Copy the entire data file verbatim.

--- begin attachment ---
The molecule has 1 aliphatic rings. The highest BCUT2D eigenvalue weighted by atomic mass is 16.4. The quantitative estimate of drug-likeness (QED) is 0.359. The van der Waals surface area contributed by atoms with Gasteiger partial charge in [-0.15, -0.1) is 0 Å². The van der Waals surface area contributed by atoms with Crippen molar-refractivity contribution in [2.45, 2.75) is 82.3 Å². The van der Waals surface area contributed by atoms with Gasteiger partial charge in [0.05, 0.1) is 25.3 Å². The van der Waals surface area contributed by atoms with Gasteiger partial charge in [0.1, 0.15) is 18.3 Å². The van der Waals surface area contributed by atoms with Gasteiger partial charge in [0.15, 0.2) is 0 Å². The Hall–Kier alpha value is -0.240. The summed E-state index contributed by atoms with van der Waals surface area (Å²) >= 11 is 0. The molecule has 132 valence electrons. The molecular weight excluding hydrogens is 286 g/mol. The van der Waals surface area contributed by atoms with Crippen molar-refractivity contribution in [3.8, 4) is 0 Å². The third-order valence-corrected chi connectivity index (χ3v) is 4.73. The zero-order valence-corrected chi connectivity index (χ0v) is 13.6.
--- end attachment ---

The molecule has 1 aliphatic rings. The highest BCUT2D eigenvalue weighted by atomic mass is 16.4. The quantitative estimate of drug-likeness (QED) is 0.359. The van der Waals surface area contributed by atoms with Gasteiger partial charge in [-0.15, -0.1) is 0 Å². The van der Waals surface area contributed by atoms with Crippen molar-refractivity contribution in [2.45, 2.75) is 82.3 Å². The van der Waals surface area contributed by atoms with Gasteiger partial charge in [0.05, 0.1) is 25.3 Å². The van der Waals surface area contributed by atoms with Gasteiger partial charge in [0.1, 0.15) is 18.3 Å². The van der Waals surface area contributed by atoms with Gasteiger partial charge in [0.15, 0.2) is 0 Å². The Hall–Kier alpha value is -0.240. The summed E-state index contributed by atoms with van der Waals surface area (Å²) >= 11 is 0. The molecule has 132 valence electrons. The molecular weight excluding hydrogens is 286 g/mol. The van der Waals surface area contributed by atoms with Crippen molar-refractivity contribution in [3.8, 4) is 0 Å². The third-order valence-corrected chi connectivity index (χ3v) is 4.73. The zero-order valence-corrected chi connectivity index (χ0v) is 13.6.